Hard-red winter wheat growers in the southern Plains are facing chances of below-normal precipitation through February, continuing a streak of dry weather that’s persisted in the past month.
Commodity Weather Group said in its seasonal agricultural outlook this week that it expects rainfall will come in below average through the winter.
“We had wet weather that delayed planting, which is probably going to cut back on some acres, but we haven’t had any moisture since then, so it’s definitely drying out,” he said. “Down in Oklahoma I hear it’s the same way.”
Still, Glenn said, it’s the weather in the spring that makes or breaks a winter wheat crop, so many farmers aren’t yet too concerned about the dry spell. The good news for growers is that after February the chances of precipitation return to normal, which could help the wheat crop, CWG meteorologists said.
“Plains dryness persists this winter, but return to normal rains in spring could still avert below trend yields,” the forecasters said.
Temperatures are expected to be near- to above-normal this spring, and drier weather is projected in the Plains and Midwest if the current La Nina pattern lasts longer and is strong than expected.
The National Oceanic and Atmospheric Administration (NOAA) said earlier this year there’s a 65% to 75% chance that the La Nina weather pattern will last at least through the winter, though it’s expected to be relatively weak.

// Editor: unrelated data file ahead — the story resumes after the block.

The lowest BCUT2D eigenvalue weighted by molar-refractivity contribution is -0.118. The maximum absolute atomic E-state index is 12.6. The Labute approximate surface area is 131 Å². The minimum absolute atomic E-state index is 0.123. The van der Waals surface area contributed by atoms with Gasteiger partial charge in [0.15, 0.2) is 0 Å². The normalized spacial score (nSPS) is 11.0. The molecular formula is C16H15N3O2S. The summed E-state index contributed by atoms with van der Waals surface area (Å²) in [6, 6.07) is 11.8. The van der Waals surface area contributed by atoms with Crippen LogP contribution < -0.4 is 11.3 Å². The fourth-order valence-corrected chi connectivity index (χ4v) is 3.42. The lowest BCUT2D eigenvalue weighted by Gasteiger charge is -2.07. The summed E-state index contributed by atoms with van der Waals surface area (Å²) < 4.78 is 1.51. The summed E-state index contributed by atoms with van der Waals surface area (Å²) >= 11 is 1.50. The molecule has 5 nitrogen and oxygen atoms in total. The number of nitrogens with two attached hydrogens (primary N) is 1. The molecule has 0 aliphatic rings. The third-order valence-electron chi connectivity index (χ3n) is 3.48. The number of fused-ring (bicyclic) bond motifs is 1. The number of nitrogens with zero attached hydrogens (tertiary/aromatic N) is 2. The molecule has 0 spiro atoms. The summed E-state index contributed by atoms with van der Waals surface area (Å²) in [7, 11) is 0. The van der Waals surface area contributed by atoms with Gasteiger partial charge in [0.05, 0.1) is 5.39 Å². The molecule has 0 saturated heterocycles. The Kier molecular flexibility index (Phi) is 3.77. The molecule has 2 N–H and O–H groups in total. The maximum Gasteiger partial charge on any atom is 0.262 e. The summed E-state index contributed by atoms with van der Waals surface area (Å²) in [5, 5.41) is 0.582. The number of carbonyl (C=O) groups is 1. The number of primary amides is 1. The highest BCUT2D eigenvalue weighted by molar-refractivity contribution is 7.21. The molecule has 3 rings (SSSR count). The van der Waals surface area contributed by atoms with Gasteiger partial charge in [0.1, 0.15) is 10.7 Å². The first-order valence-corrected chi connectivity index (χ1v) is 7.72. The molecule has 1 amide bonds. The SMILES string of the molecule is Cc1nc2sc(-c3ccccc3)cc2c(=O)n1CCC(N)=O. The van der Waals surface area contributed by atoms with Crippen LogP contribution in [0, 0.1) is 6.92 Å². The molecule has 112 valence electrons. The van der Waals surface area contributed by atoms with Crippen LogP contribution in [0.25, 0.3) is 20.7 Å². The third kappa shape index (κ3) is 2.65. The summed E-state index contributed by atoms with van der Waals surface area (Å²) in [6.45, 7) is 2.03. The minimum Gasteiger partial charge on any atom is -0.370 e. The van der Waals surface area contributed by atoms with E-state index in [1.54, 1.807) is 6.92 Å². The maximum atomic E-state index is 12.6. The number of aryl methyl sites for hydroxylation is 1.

That will keep temperatures in the southern U.S., including southwestern Kansas and the Oklahoma and Texas panhandles, above normal during the next three months, according to the NOAA. Temperatures in the northern Plains and much of the central and eastern Midwest will be below normal this winter, the agency said.
The La Nina weather pattern also will affect South American crop weather, which could move prices.
Forecast models show northeastern Brazil drier overall, while central parts of the country will be wetter-than-normal, CWG said. The biggest risk to crops in Brazil will be in the northeastern third of its growing region and the southern third of its safrinha, or second crop, in March.
Guidance from at least two weather models shows drier weather in northern Brazil with the odds for such a trend highest if the South Atlantic cools, CWG said.
Argentina will be drier but cooler in January and warmer in February, the forecaster said. There’s concern about the dry weather in the country, especially in western growing areas.
“Argentina is at risk for intermittent dryness but less of a concern for significant drought,” CWG said. “January showers are scaled back (in the latest forecast) in Argentina but offer brief relief for corn and soy. Drier trends (are expected) in the balance of the growing season along with risks for hotter periods in December and February could lead to below trend yields due to stress in up to half of corn and soy (areas), most consistently west.”
Source: Tony Dreibus, Agriculture.com
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